Clouds are an important element of almost all landscape paintings. Unless you are strictly a still life or portrait painter, you will come across many clouds of varying shapes and colors to paint in your scenes. In this post, we will discuss how to paint clouds.
This is the typical image most people have in their minds of what a cloud is supposed to look like. But in reality, clouds have no fixed size, shape or color. They have an infinite number of forms and if portrayed correctly, can really enhance your painting composition.
Beginner painters can really struggle with this idealized vision of clouds, to the extent they paint this vision rather than what they actually see. If this sounds like you, then I urge you to try to forget everything you know about what a cloud looks like and rather just paint the shapes, colors and values which you see.
I cannot show you exactly how to paint clouds as there is no set procedure which suits all situations, but I can give you some tips which you can broadly apply when painting clouds.
- Do not start straight away with the pure titanic white for your clouds. The pure white should be left until the very end for tinting if necessary. Often titanic white can be too strong in a painting and you should instead try toning it down for the final tints.
- Do not be afraid to experiment with different colors. Rarely will your clouds be just blue and white. If you find yourself just using blue and white for clouds, then you could try expanding your horizon by painting a sunset or sunrise. This will force you to use a wide range of colors to render those dramatic scenes.
- Unless there is some sort of freak arrangement of clouds in the sky, the clouds will not all be the same size and shape. They will be scattered over the horizon. Use your knowledge of perspective to accurately portray the sizes and shapes of the clouds. You need to picture the clouds relative to your line of vision. For the clouds which are right above you, they will appear larger and you will see less of them in number. On the other hand, the distant clouds will be relatively smaller in size and greater in number.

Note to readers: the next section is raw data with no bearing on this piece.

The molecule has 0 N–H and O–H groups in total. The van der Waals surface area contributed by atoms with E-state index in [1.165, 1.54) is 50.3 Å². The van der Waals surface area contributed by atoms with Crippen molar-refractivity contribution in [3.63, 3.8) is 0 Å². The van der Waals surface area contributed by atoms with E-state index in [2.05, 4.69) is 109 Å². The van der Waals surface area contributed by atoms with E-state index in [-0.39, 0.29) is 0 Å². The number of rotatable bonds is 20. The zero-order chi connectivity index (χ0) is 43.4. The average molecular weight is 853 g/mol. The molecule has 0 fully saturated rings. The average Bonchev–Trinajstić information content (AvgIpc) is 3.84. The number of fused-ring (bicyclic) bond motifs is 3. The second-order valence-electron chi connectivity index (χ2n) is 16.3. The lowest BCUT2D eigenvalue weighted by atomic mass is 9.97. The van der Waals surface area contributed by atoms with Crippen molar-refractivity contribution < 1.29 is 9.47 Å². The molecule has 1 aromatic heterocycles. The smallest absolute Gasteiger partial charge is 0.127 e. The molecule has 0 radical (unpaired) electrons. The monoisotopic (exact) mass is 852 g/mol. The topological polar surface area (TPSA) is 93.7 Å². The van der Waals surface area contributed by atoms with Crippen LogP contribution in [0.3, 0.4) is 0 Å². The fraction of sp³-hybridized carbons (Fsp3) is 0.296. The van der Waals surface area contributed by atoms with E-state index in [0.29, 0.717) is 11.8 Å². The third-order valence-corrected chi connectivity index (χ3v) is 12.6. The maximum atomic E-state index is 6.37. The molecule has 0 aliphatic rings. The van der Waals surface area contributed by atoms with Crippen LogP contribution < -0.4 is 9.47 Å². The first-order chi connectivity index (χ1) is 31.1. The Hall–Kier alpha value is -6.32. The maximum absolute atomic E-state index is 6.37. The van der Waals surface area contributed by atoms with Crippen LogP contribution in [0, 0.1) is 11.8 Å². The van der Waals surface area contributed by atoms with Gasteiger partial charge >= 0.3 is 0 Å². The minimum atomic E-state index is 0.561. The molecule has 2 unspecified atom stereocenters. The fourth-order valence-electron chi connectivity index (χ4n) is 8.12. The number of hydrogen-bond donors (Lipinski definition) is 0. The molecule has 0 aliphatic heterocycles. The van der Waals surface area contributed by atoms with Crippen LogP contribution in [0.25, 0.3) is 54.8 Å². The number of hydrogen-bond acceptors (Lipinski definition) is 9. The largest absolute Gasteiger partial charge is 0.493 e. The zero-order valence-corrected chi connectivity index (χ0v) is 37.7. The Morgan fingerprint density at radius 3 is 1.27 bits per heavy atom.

- In the point above, we talk about the clouds relative to your line of vision (which determines the visual shape of the clouds for your painting). Now to incorporate the third person to the party, the Sun. The position of the sun relative to the clouds determines how light hits the clouds.
- Sometimes it is best to just give a slight hint of the presence of clouds, rather than making it obvious. You can do this by roughly adding some strokes of bright and dark tones to the general clouded area to break up the sky. You can also use brush strokes against the flow of the rest of the sky (a technique used commonly by Vincent van Gogh, who often used dominant brush strokes to portray elements in his paintings). By just hinting of clouds, you leave much to the imagination of the viewer. Remember, imagination is your most powerful tool as an artist.
Here is a close up of the clouds in one of my paintings:
Up close, it looks just like a bunch of random strokes and tones, but I assure you they look like clouds once you step back. First I put down the dark areas of the clouds (the shaded parts) using various grays. I do not use much paint for these areas and keep it very soft. I work up in value towards the highlights, where I start using thick paint straight from the tube. My brush of choice for painting clouds is a filbert as it has those soft edges perfect for blending the clouds in with the rest of the sky.
Now let us look at some different examples of clouds painted by the masters.
Here Monet uses the clouds in the painting to balance the composition. Without the presence of the clouds, the right side of the painting (from a viewer’s perspective) would be dominant with the large rock elements.
The clouds are rendered with subtle grays and yellow/greenish tones. The colors used to render the clouds are similar to the colors used in the rest of the painting, which creates harmony.
In the distance, the clouds almost blend in with the rest of the sky and are pushed back in perspective of the painting by use of the faint, purple tone.
If you ever want to give the indication of distance, then blue, purple and gray are your friends.
One of the most famous paintings of all time. The whole impressionist movement was named after this painting.
Here Monet only gives the indication of a broken, cloudy sky with rough strokes of different tones. There is no way to tell where the clouds exactly are in the painting, but you definitely get the impression they are there.
Note the mix of cool and warm colors in the sky used to create an interesting contrast.
Here van Gogh gives the impression of clouds with strokes of purple and red against the flow of the rest of the sky. The colors and directional lines create a very sharp contrast between the clouds and the rest of the sky.
The colors used for the clouds are also used in the lower part of the painting which promotes harmony.
(If you want to learn more about color, make sure to grab my free Color Theory Cheat Sheet).